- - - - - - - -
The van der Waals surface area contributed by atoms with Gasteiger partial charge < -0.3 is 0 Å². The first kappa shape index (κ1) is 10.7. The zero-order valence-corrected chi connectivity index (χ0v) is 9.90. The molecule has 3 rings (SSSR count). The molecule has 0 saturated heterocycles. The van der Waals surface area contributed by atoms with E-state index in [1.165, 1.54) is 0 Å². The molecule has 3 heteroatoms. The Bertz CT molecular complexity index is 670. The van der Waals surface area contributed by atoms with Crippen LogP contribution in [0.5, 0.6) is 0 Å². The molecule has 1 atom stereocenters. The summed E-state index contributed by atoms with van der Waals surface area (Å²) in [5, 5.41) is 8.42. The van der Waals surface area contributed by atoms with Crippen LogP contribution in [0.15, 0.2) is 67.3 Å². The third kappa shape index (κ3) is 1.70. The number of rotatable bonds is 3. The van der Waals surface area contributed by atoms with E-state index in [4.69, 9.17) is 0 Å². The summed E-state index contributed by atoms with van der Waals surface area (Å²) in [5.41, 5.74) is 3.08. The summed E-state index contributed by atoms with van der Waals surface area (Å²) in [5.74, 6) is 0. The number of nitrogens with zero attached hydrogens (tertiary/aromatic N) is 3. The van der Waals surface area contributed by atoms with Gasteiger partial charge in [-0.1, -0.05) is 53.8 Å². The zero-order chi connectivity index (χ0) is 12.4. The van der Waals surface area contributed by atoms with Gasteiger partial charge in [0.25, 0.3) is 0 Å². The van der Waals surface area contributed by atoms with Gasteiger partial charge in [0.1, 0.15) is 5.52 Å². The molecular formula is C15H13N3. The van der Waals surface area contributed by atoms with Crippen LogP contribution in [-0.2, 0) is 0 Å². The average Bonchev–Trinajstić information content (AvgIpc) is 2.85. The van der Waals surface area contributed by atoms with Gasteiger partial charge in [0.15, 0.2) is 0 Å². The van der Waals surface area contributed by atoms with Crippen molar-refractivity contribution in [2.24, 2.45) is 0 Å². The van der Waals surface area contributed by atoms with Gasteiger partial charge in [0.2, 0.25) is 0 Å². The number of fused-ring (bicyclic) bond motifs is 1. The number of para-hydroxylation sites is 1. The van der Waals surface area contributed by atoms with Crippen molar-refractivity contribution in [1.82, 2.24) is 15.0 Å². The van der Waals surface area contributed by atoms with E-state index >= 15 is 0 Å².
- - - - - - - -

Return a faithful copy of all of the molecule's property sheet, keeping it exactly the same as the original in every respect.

The van der Waals surface area contributed by atoms with Gasteiger partial charge < -0.3 is 0 Å². The first kappa shape index (κ1) is 10.7. The zero-order valence-corrected chi connectivity index (χ0v) is 9.90. The molecule has 3 rings (SSSR count). The molecule has 0 saturated heterocycles. The van der Waals surface area contributed by atoms with E-state index in [1.165, 1.54) is 0 Å². The molecule has 3 heteroatoms. The Bertz CT molecular complexity index is 670. The van der Waals surface area contributed by atoms with Crippen LogP contribution in [0.5, 0.6) is 0 Å². The molecule has 1 atom stereocenters. The summed E-state index contributed by atoms with van der Waals surface area (Å²) in [5, 5.41) is 8.42. The van der Waals surface area contributed by atoms with Crippen LogP contribution in [0.15, 0.2) is 67.3 Å². The third kappa shape index (κ3) is 1.70. The number of rotatable bonds is 3. The van der Waals surface area contributed by atoms with E-state index in [4.69, 9.17) is 0 Å². The summed E-state index contributed by atoms with van der Waals surface area (Å²) in [5.41, 5.74) is 3.08. The summed E-state index contributed by atoms with van der Waals surface area (Å²) in [5.74, 6) is 0. The number of nitrogens with zero attached hydrogens (tertiary/aromatic N) is 3. The van der Waals surface area contributed by atoms with Gasteiger partial charge in [-0.1, -0.05) is 53.8 Å². The zero-order chi connectivity index (χ0) is 12.4. The van der Waals surface area contributed by atoms with Gasteiger partial charge in [0.25, 0.3) is 0 Å². The van der Waals surface area contributed by atoms with Gasteiger partial charge in [0.1, 0.15) is 5.52 Å². The molecular formula is C15H13N3. The van der Waals surface area contributed by atoms with Crippen LogP contribution in [-0.2, 0) is 0 Å². The average Bonchev–Trinajstić information content (AvgIpc) is 2.85. The van der Waals surface area contributed by atoms with Gasteiger partial charge in [0.15, 0.2) is 0 Å². The van der Waals surface area contributed by atoms with Crippen molar-refractivity contribution in [2.24, 2.45) is 0 Å². The van der Waals surface area contributed by atoms with Gasteiger partial charge in [0.2, 0.25) is 0 Å². The number of fused-ring (bicyclic) bond motifs is 1. The number of para-hydroxylation sites is 1. The van der Waals surface area contributed by atoms with Crippen molar-refractivity contribution in [1.82, 2.24) is 15.0 Å². The van der Waals surface area contributed by atoms with E-state index >= 15 is 0 Å².